3. I went with a brooch bouquet which had things in it for different people, so I carried them with me but it was something only some people knew about, to everyone else they were just part of the bouquet.

  4. I did two things at my wedding to honor my father. I had a locket tucked into my bouquet with pictures of both my parents (Mom was there but very ill; it was a way for them to walk me down the aisle). The other thing I did was for the “father/daughter” dance. I danced with my father’s brothers to Somewhere Out There, which Dad and I often sang. Most of the guests had no idea that it was a memorial song as we didn’t announce that it was in honor of anyone. The guests who knew got teary though.

  5. Our officiant is making a brief (like 1.5 sentences) reference to “those that could not be with us today” and we’re including the same sentence in our programs, but that’s it. And even then, it’s more of reference to family who is still very much alive but couldn’t make it for I’ve reason our another.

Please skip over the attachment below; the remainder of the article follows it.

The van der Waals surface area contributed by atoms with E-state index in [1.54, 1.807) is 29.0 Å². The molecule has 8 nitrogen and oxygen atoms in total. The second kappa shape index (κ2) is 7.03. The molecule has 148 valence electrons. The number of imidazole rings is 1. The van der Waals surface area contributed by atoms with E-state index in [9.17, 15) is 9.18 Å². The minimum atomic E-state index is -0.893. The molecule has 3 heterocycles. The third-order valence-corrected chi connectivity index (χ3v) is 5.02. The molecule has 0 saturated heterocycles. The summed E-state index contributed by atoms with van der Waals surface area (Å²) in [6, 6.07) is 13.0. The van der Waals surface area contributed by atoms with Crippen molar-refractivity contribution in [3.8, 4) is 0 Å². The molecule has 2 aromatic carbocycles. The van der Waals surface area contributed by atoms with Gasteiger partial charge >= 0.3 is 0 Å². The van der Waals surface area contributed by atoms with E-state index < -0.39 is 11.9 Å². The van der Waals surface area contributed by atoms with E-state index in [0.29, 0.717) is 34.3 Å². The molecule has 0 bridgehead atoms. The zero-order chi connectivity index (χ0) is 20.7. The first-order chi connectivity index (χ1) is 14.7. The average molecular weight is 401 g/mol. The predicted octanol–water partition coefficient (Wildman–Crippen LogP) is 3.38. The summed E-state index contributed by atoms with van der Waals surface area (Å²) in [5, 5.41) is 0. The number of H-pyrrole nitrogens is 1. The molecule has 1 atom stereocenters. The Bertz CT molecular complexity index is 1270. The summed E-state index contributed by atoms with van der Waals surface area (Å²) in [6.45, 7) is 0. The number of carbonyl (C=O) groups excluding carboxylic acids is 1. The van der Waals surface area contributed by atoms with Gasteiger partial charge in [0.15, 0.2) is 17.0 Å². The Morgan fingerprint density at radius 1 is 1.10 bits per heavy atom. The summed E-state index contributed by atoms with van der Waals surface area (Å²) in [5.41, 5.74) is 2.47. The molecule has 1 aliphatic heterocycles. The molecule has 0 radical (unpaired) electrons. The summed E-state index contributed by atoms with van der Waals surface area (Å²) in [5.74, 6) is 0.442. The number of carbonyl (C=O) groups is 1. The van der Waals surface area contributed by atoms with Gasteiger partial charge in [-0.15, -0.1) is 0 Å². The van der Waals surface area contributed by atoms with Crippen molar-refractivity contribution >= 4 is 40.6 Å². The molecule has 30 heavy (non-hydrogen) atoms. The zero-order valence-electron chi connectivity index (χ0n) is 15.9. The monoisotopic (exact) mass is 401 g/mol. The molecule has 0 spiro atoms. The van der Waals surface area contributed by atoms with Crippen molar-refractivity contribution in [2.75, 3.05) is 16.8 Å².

6. 0% asshole if you don’t have a memorial!
    And, even if you have one, it doesn’t have to be all gloom and cheesy, like that “We know you would be here today if heaven wasn’t so far away” shit you see on Pintrest. We played BigBand Era music. My (dead for over five years…lived into their mid 80’s) grandparents both loved that era of music and I have very fond memories of them listening to it. My Hubby LOVES world history from the 1930’s-1940’s and was excited to play the iPad playlist too. We didn’t make a big deal of the WHY and it allowed our guests to enjoy the music without dreading the same wedding cheesiness that the WIC is so proud to shove down our throats.